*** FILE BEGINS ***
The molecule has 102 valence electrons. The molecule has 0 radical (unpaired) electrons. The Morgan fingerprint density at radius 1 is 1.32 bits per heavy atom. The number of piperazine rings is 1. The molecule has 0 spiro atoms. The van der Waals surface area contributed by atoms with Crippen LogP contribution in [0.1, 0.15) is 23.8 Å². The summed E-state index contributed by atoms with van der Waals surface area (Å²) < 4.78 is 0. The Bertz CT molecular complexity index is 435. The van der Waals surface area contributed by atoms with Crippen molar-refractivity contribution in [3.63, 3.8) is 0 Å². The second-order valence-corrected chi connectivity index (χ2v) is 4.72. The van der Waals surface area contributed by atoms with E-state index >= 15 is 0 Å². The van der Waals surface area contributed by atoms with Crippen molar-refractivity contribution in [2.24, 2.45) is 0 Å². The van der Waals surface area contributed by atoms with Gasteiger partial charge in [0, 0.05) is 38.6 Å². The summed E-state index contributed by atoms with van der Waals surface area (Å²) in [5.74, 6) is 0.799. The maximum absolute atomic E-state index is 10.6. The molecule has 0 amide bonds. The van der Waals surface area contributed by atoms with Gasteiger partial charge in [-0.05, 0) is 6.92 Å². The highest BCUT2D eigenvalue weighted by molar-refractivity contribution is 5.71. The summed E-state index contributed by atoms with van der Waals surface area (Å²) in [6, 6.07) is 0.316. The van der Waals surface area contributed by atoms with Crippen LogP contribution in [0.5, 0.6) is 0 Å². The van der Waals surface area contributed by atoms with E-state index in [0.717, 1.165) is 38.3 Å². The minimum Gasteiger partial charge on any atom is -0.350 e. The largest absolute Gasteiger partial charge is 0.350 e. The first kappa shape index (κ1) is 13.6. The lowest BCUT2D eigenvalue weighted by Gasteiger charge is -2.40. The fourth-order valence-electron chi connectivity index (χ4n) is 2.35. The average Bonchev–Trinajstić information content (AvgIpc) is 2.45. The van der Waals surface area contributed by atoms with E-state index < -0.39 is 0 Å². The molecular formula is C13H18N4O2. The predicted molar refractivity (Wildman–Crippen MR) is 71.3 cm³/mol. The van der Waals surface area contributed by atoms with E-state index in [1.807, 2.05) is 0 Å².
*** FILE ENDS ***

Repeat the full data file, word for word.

The molecule has 102 valence electrons. The molecule has 0 radical (unpaired) electrons. The Morgan fingerprint density at radius 1 is 1.32 bits per heavy atom. The number of piperazine rings is 1. The molecule has 0 spiro atoms. The van der Waals surface area contributed by atoms with Crippen LogP contribution in [0.1, 0.15) is 23.8 Å². The summed E-state index contributed by atoms with van der Waals surface area (Å²) < 4.78 is 0. The Bertz CT molecular complexity index is 435. The van der Waals surface area contributed by atoms with Crippen molar-refractivity contribution in [3.63, 3.8) is 0 Å². The second-order valence-corrected chi connectivity index (χ2v) is 4.72. The van der Waals surface area contributed by atoms with E-state index >= 15 is 0 Å². The van der Waals surface area contributed by atoms with Crippen molar-refractivity contribution in [2.24, 2.45) is 0 Å². The van der Waals surface area contributed by atoms with Gasteiger partial charge in [0, 0.05) is 38.6 Å². The summed E-state index contributed by atoms with van der Waals surface area (Å²) in [5.74, 6) is 0.799. The maximum absolute atomic E-state index is 10.6. The molecule has 0 amide bonds. The van der Waals surface area contributed by atoms with Gasteiger partial charge in [-0.05, 0) is 6.92 Å². The highest BCUT2D eigenvalue weighted by molar-refractivity contribution is 5.71. The summed E-state index contributed by atoms with van der Waals surface area (Å²) in [6, 6.07) is 0.316. The van der Waals surface area contributed by atoms with Crippen LogP contribution in [0.5, 0.6) is 0 Å². The van der Waals surface area contributed by atoms with E-state index in [0.717, 1.165) is 38.3 Å². The minimum Gasteiger partial charge on any atom is -0.350 e. The largest absolute Gasteiger partial charge is 0.350 e. The first kappa shape index (κ1) is 13.6. The lowest BCUT2D eigenvalue weighted by Gasteiger charge is -2.40. The fourth-order valence-electron chi connectivity index (χ4n) is 2.35. The average Bonchev–Trinajstić information content (AvgIpc) is 2.45. The van der Waals surface area contributed by atoms with E-state index < -0.39 is 0 Å². The molecular formula is C13H18N4O2. The predicted molar refractivity (Wildman–Crippen MR) is 71.3 cm³/mol. The van der Waals surface area contributed by atoms with E-state index in [1.807, 2.05) is 0 Å².